Not necessarily. There’s a world of mischief in naval architecture statistics. Ships have “light,” “standard,” and “full” displacements. Light refers to the vessel’s weight when no people, stores, fuel, or ammunition are on board — in other words, its empty weight. And full means the hull with a full crew and full complement of supplies. Standard lies between. Which is it for China’s carrier?

No one has said — and this is a distinction with a difference. Once upon a time, I was a damage-control officer in an Iowa-class battleship, responsible for monitoring how the ship’s displacement changed as fuel was burned or replenished, stores and ammunition were consumed or loaded, and so on. Our light-load displacement was about 45,000 tons and our full-load displacement about 58,000 tons — a roughly 29 percent difference in tonnage. By muddling the terminology, it is possible to convey a false impression about a ship’s size and power.

Transpose that insight to China’s carrier project. If the new flattop weighs 50,000 tons when full, it has roughly the same dimensions as the U.S. Navy’s latest amphibious helicopter carrier, the USS America. If the PLAN carrier is about 50,000 tons when empty, it’s about the same size as the Liaoning, which displaces around 55,000 tons when light but up to 65,000 at full — comparable to the USS Midway, the first U.S. supercarrier. An amphibious transport is a far cry from a supercarrier.

The safest guess is that the PLAN is honoring its tradition of fleet experimentation while undertaking aircraft carrier development. In all likelihood that means a ship displacing around 65,000 tons, comparable to the Liaoning and the USS Midway — a vessel that rendered good service as recently as Operation Desert Storm in 1991. It has laid the keel for an improved Liaoning, while spokesmen are using lowball figures to describe its dimensions. If events bear out that guess, the ship will sport roughly the same “air wing,” or complement of aircraft — any carrier’s major striking arm. Liaoning’s air wing consists of about 25 fighter jets and about 20 helicopters. The new vessel will probably carry about the same aircraft complement. (Nimitz-class ships can carry over 80 aircraft — though they seldom do.)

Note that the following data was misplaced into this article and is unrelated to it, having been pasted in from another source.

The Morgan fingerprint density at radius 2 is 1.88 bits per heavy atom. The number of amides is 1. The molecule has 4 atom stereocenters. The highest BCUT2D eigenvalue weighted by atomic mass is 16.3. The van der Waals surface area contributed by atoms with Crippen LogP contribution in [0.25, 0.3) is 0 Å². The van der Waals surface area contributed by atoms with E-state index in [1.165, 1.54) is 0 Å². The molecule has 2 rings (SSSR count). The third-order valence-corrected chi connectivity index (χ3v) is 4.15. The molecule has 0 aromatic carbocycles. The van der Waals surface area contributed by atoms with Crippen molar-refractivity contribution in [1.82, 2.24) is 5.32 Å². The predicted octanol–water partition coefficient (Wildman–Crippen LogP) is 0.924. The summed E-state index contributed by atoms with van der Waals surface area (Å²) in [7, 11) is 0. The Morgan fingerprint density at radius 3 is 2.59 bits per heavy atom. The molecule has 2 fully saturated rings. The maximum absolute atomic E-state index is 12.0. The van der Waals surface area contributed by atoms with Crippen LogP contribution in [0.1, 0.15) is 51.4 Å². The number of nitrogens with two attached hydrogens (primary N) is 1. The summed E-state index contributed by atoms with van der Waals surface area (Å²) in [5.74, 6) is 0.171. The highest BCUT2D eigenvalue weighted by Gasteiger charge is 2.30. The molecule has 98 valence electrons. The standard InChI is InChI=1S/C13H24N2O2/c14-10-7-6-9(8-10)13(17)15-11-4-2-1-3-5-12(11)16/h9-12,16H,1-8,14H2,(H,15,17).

How will China use its new flattop? Well, this will be the PLAN’s first genuinely operational carrier. The navy has employed the Liaoning mainly as a training vessel, grooming China’s first corps of naval aviators while acclimating fleet sailors to operating in carrier task forces. Both functions are crucial. Launching and landing on heaving flight decks is extremely stressful — witness studies showing that aviators’ hearts pound harder when landing aboard ship than in combat.

Making such intricate endeavors routine takes practice. And ship drivers need practice as well. Aircraft carriers are the centerpieces of carrier task forces. A flattop, that is, steams in company with a retinue of escort ships — destroyers, frigates, logistics vessels, and the like. It needs this entourage to protect against surface, subsurface, or aerial attack while supplying the “beans, bullets, and black oil” that sustain equipment and crews during high-seas operations.

Choreographing the movements of lumbering ships within a formation is far from easy. Just as mariners experiment with hardware, they experiment with and practice tactics for task-force steaming and maneuvering.

It’s worth speculating about how many carriers China will build. My guess is China is building toward a seven-carrier fleet, because that would let the PLAN keep using the Liaoning as a training ship while operating six fleet carriers. That sounds like a lot; the U.S. Navy has only 10. (The United Kingdom’s Royal Navy is building two flattops of about the same dimensions as the Liaoning, but no other navy operates more than one.) Using USS Forrestal, the U.S. Navy’s first true supercarrier, as a measuring stick, it will probably take the PLAN at least four years to finish its new ship. The Forrestal was ordered in 1951 and commissioned in 1955. By that time, of course, U.S. shipyards had amassed considerable expertise turning out smaller, more rudimentary vessels of the type — speeding up the design and construction process. Chinese yards could work more slowly since this constitutes their first outing in carrier construction.